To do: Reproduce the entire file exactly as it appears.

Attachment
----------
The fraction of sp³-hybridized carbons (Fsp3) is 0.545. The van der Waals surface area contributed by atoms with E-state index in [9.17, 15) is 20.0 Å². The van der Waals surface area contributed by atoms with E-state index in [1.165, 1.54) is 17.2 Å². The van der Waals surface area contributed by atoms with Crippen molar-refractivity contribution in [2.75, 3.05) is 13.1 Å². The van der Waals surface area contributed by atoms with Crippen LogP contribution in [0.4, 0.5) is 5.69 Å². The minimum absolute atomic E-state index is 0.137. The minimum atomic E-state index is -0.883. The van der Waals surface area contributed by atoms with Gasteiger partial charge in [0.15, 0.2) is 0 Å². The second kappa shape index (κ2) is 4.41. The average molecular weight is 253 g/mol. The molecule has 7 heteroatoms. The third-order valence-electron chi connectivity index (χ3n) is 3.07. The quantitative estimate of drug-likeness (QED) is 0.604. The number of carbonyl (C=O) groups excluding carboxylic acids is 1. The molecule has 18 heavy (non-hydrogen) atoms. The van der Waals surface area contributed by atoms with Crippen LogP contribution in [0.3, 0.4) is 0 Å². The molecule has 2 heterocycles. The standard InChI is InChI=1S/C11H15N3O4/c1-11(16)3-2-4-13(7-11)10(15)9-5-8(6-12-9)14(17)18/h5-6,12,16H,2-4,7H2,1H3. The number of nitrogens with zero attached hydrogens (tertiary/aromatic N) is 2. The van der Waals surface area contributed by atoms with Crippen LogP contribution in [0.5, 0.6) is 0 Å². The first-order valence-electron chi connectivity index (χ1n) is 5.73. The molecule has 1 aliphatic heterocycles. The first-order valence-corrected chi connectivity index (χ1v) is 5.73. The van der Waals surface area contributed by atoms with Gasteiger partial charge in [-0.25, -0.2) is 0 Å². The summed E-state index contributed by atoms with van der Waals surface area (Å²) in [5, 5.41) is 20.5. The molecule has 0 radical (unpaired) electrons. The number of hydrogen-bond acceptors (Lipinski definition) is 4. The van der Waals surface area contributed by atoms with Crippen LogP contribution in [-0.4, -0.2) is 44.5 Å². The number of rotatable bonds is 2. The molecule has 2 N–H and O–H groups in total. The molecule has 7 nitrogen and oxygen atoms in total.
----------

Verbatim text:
The fraction of sp³-hybridized carbons (Fsp3) is 0.545. The van der Waals surface area contributed by atoms with E-state index in [9.17, 15) is 20.0 Å². The van der Waals surface area contributed by atoms with E-state index in [1.165, 1.54) is 17.2 Å². The van der Waals surface area contributed by atoms with Crippen molar-refractivity contribution in [2.75, 3.05) is 13.1 Å². The van der Waals surface area contributed by atoms with Crippen LogP contribution in [0.4, 0.5) is 5.69 Å². The minimum absolute atomic E-state index is 0.137. The minimum atomic E-state index is -0.883. The van der Waals surface area contributed by atoms with Gasteiger partial charge in [0.15, 0.2) is 0 Å². The second kappa shape index (κ2) is 4.41. The average molecular weight is 253 g/mol. The molecule has 7 heteroatoms. The third-order valence-electron chi connectivity index (χ3n) is 3.07. The quantitative estimate of drug-likeness (QED) is 0.604. The number of carbonyl (C=O) groups excluding carboxylic acids is 1. The molecule has 18 heavy (non-hydrogen) atoms. The van der Waals surface area contributed by atoms with Crippen LogP contribution in [0.3, 0.4) is 0 Å². The molecule has 2 heterocycles. The standard InChI is InChI=1S/C11H15N3O4/c1-11(16)3-2-4-13(7-11)10(15)9-5-8(6-12-9)14(17)18/h5-6,12,16H,2-4,7H2,1H3. The number of nitrogens with zero attached hydrogens (tertiary/aromatic N) is 2. The van der Waals surface area contributed by atoms with Crippen LogP contribution in [0.5, 0.6) is 0 Å². The first-order valence-electron chi connectivity index (χ1n) is 5.73. The molecule has 1 aliphatic heterocycles. The first-order valence-corrected chi connectivity index (χ1v) is 5.73. The van der Waals surface area contributed by atoms with Gasteiger partial charge in [-0.25, -0.2) is 0 Å². The summed E-state index contributed by atoms with van der Waals surface area (Å²) in [5, 5.41) is 20.5. The molecule has 0 radical (unpaired) electrons. The number of hydrogen-bond acceptors (Lipinski definition) is 4. The van der Waals surface area contributed by atoms with Crippen LogP contribution in [-0.4, -0.2) is 44.5 Å². The number of rotatable bonds is 2. The molecule has 2 N–H and O–H groups in total. The molecule has 7 nitrogen and oxygen atoms in total.